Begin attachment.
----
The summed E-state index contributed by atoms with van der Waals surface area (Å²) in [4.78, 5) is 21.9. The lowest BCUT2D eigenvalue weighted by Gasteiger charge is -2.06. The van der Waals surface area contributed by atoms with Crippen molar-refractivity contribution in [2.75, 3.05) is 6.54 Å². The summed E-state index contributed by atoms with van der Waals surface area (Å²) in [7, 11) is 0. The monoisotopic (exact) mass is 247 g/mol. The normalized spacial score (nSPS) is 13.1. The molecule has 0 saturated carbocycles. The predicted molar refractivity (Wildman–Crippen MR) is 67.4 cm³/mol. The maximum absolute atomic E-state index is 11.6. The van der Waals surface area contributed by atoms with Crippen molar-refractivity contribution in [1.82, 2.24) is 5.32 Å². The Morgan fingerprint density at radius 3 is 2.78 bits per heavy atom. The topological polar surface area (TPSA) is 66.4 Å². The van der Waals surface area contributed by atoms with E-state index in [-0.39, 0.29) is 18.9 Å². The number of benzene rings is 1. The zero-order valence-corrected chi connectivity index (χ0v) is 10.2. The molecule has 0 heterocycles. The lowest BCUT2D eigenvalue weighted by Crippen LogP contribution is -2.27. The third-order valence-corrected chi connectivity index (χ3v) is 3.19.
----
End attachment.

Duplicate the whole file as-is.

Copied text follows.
The summed E-state index contributed by atoms with van der Waals surface area (Å²) in [4.78, 5) is 21.9. The lowest BCUT2D eigenvalue weighted by Gasteiger charge is -2.06. The van der Waals surface area contributed by atoms with Crippen molar-refractivity contribution in [2.75, 3.05) is 6.54 Å². The summed E-state index contributed by atoms with van der Waals surface area (Å²) in [7, 11) is 0. The monoisotopic (exact) mass is 247 g/mol. The normalized spacial score (nSPS) is 13.1. The molecule has 0 saturated carbocycles. The predicted molar refractivity (Wildman–Crippen MR) is 67.4 cm³/mol. The maximum absolute atomic E-state index is 11.6. The van der Waals surface area contributed by atoms with Crippen molar-refractivity contribution in [1.82, 2.24) is 5.32 Å². The Morgan fingerprint density at radius 3 is 2.78 bits per heavy atom. The topological polar surface area (TPSA) is 66.4 Å². The van der Waals surface area contributed by atoms with E-state index in [-0.39, 0.29) is 18.9 Å². The number of benzene rings is 1. The zero-order valence-corrected chi connectivity index (χ0v) is 10.2. The molecule has 0 heterocycles. The lowest BCUT2D eigenvalue weighted by Crippen LogP contribution is -2.27. The third-order valence-corrected chi connectivity index (χ3v) is 3.19.